Saturday, 21 March 2015

How to Give Purpose and Leadership to an Early Stage Startup


As a startup founder, you probably never think about how to actually and truly lead your team to victory (or at least the next pivot).  You probably have a small team, maybe consisting of other cofounders and right now, you are strictly concentrating on execution.  Your scope right now is small enough that everyone on your team "gets it".  However, if you want to get that extra mile out of your employees, partners and even cofounders, it is wise to make a small attempt at creating an overall leadership foundation that your team can believe in.

I get it, everyone is in execution mode and everyone subscribes to the overall product.  Does everyone understand the larger vision?  It's probably too early to tell what your vision is, or if you do have one, perhaps not everyone agrees with that vision.  Therefore, we need something larger, a motivating tool that supersedes "vision" and gets into something broader.  

I don't think I have one word to encompass it, but everyone, regardless if they agree on the vision or not, must agree to WHY they are doing what they are doing.  

Why are you building what you're building?  This is a super high level question and the answer, as much as you like it or not, has to be warm and fuzzy. You're not doing this to get rich, you're not doing this for the glory, you must do it for a larger purpose.

People are naturally altruistic, it's a genetic trait (well, for the majority, and hopefully you're hiring ethical people) and everyone needs purpose in their life.  Purpose makes even the worst type of work workable. Installing toilets in sub-saharan Africa is not a pleasant job.  But if you're doing it because it literally saves lives of hundreds of people, that's a pretty big driver.  We need to instill that purpose into your startup.

Empathize with your your team; they have decided to drop their current life paths and embark on a startup journey so marked with social and financial parrel that they must be able to go home and answer the question of "why am i doing this?  If it's the money, why am i making less money than a corporate job?  Why am i working 12 hours a day for no results?  why am i dedicating 3 years of my life to this company which could utterly fail?"  If you can give meaning and answer the WHY, all of those questions that can demolish your ambition will seem less daunting. Plus, it establishes meaning in your employees, cofounders and yourself.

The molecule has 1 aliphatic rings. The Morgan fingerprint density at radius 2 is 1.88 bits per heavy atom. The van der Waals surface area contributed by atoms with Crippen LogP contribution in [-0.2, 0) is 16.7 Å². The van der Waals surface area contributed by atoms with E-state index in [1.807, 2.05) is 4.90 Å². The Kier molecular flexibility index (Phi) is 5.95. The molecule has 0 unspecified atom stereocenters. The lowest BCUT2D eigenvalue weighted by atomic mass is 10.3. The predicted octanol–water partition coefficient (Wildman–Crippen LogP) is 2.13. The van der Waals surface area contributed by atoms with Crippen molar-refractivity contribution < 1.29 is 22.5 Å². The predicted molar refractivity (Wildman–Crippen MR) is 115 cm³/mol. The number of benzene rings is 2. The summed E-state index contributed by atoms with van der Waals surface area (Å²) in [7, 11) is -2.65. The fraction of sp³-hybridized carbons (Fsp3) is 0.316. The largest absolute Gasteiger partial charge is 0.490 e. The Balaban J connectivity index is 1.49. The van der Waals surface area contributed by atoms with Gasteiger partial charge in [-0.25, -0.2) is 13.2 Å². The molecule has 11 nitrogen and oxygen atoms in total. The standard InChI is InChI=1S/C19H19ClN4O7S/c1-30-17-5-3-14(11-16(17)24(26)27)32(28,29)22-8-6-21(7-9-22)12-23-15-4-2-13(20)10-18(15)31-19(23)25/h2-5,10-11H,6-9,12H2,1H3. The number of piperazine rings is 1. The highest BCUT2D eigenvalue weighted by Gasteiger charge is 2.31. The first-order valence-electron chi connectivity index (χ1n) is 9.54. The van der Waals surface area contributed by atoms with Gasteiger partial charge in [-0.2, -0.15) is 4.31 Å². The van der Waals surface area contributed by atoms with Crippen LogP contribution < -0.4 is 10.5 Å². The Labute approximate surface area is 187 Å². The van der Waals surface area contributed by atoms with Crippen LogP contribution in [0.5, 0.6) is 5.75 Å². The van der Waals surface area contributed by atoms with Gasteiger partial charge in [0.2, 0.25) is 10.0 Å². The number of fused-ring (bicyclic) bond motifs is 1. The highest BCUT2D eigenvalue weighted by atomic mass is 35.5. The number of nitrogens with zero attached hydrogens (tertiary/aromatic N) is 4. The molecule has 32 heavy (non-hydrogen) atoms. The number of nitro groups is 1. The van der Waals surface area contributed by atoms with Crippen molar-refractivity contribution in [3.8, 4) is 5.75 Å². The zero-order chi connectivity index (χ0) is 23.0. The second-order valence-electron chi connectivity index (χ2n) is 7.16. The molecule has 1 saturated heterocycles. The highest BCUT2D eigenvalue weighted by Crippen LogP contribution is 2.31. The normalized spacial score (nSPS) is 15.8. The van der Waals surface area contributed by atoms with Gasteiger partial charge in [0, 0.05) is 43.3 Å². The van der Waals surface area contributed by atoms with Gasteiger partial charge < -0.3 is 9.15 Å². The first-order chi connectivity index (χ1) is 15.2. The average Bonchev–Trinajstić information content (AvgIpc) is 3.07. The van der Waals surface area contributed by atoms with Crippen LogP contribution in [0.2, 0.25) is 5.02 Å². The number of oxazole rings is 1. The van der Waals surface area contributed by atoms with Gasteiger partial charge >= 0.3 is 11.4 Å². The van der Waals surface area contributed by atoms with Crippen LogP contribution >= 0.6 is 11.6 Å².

How can you develop an answer to Why?
1.  it's gonna be warm and fuzzy, so get over it.
2.  it has to be altruistic - what are you doing to better people's lives (even though they're paying you for your service, you're not actually after the money, you just want to enrich their lives.)

Examples
B2B SaaS - We believe that people have better things, more creative things to do than run their boring operations.  We want to give them time back, we want them to go home and not worry about operations.  How many times have you heard that "our customer's growth is our priority"?
B2C Commerce - Commerce is no longer tied to one geographical location. Commerce is now world wide, accessible to billions of people, and the producers have now created millions of jobs.
B2C Travel - Travel enriches people's lives. It's the best way to enrich one's self, through memories and experiences - that's why we work hard to give people the best travel experience.

Anyways, those off the top of my head.  Sit down, have a think and ask yourself, what larger purpose are you or your company serving?

Good luck!

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